Aud has to work so Benji goes alone, in a huff, to drink mimosas and eat smoked salmon at his old flatmates’ house in Watertown, where he lived through the end of his studies into this first year as visiting assistant professor without a whiff of tenure, where he lived until she came to him across the growing Atlantic. On his return from brunch to Calvin Street, she’s sitting at the drop-leaf kitchen table, earbuds in, staring out of a cobwebbed window.
She is listening to Dinah Washington’s “Is You Is or Is You Ain’t My Baby?” while watching above the rim of her laptop as the neighboring couple, who of late ripped open the scrappy earth and stowed things in it, tend to their dizzying garden, which looks like a drug-induced hallucination, engorged with movement and gaiety. She does not move at the noise of the cowbell that clangs when Benji enters. From behind, he worms his arms around her ribs and nuzzles one side of her neck under the earlobe. He presses his mouth to her cheek and she flinches. A scent of fish lingers on his breath. She knows what it is he wants.
Won’t you wash first? she asks.
He shrugs and walks away.
She calls after, through the archway, into the next room: I’m sorry, baby, but it’s slightly gross. He doesn’t speak, just unlatches the piano lid, rubs the edges of his mouth with his fingertips, drags his hand through his beard and hair. Her stomach twists. Off he goes again into that other place of his. She cannot work, just watches him with an eye. He never let her see the murk inside him, not until he got her neat inside his life and distant from her own, which she seems somehow to have sacrificed without realizing. She did it as if she were born and raised to renounce herself. Was she raised to renounce herself? Not deliberately. But he has the power, or he seems to have the power; and because of this power he’s not always nice anymore. She feels less without knowing why.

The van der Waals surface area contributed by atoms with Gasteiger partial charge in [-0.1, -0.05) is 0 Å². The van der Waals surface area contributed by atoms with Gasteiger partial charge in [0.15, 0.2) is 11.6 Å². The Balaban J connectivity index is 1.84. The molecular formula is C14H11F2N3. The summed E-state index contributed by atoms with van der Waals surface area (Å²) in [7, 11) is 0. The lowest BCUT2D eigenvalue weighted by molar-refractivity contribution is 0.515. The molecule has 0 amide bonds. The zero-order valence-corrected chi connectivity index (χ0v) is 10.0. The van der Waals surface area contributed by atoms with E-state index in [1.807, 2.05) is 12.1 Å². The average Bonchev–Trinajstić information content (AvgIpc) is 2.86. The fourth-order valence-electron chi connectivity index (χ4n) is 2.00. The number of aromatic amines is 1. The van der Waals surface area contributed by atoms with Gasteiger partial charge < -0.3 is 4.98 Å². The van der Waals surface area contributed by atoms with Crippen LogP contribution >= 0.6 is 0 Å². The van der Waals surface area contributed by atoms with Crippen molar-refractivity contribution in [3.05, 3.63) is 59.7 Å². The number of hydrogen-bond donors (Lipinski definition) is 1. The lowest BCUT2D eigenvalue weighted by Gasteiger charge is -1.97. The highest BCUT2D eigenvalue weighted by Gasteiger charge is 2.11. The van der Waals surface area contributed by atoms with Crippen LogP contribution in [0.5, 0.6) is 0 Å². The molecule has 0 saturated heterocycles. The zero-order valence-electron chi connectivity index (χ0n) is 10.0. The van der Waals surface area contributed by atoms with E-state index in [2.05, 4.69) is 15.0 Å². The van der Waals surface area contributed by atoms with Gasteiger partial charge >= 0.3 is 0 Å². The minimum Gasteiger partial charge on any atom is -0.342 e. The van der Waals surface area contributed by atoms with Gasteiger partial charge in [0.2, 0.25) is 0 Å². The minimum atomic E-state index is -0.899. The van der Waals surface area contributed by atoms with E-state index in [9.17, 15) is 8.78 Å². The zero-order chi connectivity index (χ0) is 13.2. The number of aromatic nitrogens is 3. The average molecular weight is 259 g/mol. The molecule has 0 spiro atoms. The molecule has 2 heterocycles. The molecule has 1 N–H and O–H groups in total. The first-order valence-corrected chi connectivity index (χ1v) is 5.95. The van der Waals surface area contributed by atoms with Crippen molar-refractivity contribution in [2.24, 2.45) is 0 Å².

Benji wipes his hands on his sweater. He smears the keys of the piano as he plays, over and over, the theme music from Death in Venice. Or is it Brief Encounter? Something lugubrious and ardent. He’s feeling awfully hard done by and sorry for himself. She’s denied him what he’s owed. He’s pounding into his piano instead of into her. Is it because of his father or mother? Is it because he hasn’t sisters? Because he’s Roman Catholic or an academic? Because he’s American? Anyway, she doesn’t get it. His mood saturates the house. He drags like an anchor through her stomach.